Campus - 01.02.2023
Picturing ruins: more than just a morbid fascination
Picturing ruins: more than just a morbid fascination
A graduate student's study of Instagram photographs of urban decline reveals humans have a deep-rooted attraction to decay. CONTENU - Click on hashtag #abandoned on Instagram and you'll find over 9 million posts. For hashtag #urbex, there are over 11 million. It's a seemingly endless supply of haunting photographs of ruins-abandoned houses in the middle of nowhere, crumbling industrial complexes overrun with weeds, ancient graveyards submerged under water.

Campus - Environment - 15.12.2022
Engineers want to save whales from noise
Engineers want to save whales from noise
Science, Health & Technology Lou Corpuz-Bosshart Chronic ship noise can lead to stress, hearing loss and feeding problems for marine mammals like whales, dolphins and porpoises. UBC researchers are diving in to help address the issue. According to project lead Dr. Rajeev Jaiman , an associate professor in the department of mechanical engineering, propeller noise accounts for much of the acoustic barrage from ships.

Astronomy / Space - Campus - 09.11.2022
Research could help astronauts eat well on future Mars missions
Research could help astronauts eat well on future Mars missions
Science, Health & Technology Lou Corpuz-Bosshart If space is the final frontier, it's food that will get us there in good shape, and UBC researchers are making sure that our food will be up to the task. Dr. John Frostad , an assistant professor in chemical and biological engineering who studies the science of food, leads a team that is creating new ways of encapsulating omega-3 fatty acids so that they can go the distance.

Campus - Health - 20.10.2022
Activity ’snacks’ following meals may help maintain muscle mass: Study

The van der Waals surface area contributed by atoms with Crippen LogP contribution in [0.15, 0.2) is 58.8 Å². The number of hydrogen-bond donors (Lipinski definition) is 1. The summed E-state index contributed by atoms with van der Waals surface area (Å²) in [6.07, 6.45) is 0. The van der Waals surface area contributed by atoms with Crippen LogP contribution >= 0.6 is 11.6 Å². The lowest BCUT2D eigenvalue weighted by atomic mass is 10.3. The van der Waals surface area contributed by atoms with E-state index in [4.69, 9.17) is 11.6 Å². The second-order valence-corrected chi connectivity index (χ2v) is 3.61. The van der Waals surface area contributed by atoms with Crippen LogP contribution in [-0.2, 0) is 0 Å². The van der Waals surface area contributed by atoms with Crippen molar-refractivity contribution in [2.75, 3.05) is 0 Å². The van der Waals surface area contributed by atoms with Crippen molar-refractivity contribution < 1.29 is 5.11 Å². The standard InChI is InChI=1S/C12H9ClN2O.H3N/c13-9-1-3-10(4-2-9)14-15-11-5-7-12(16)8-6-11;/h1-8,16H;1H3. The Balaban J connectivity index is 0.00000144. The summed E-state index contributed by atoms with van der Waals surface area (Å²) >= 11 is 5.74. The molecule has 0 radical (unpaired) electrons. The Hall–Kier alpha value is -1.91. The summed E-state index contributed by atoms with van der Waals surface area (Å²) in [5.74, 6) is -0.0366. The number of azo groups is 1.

Interrupting prolonged sitting with periodic activity "snacks" may help maintain muscle mass and quality, according to a new study by researchers at the University of Toronto. Daniel Moore , an associate professor of muscle physiology at the Faculty of Kinesiology & Physical Eduction (KPE) who led the study, found that short bouts of activity, such as two minutes of walking or body weight sit-to-stand squats, allow the body to use more amino acids from meals to build muscle proteins.

Health - Campus - 03.10.2022
Monkeypox studies suggest ways to reduce viral spread
Less than three months since it launched, the  monkeypox rapid research response  led by the University of Toronto's  Emerging and Pandemic Infections Consortium  (EPIC) and three partner hospitals is generating results that could help curb transmission of the virus. "When monkeypox first arrived in Canada, we quickly learned about the stockpile of smallpox vaccine [which also protects against monkeypox]," said  Jesse Knight , a PhD candidate in University of Toronto's Institute of Medical Science in the Temerty Faculty of Medicine.

Environment - Campus - 10.08.2022
Opportunity for inclusivity in recreation planning for Protected Areas
Many socio-demographic groups are underrepresented among visitors to Protected Areas Many socio-demographic groups, such as those with disabilities and minority ethnic communities, are underrepresented among visitors to Protected Areas due to institutional barriers, a new study found. Protected Areas (PA) provide many benefits to visitors, including mental and physical health and environmental knowledge.

Campus - 26.07.2022
Researchers suggest ’home remedies’ to increase vaccine supply in Canada before next pandemic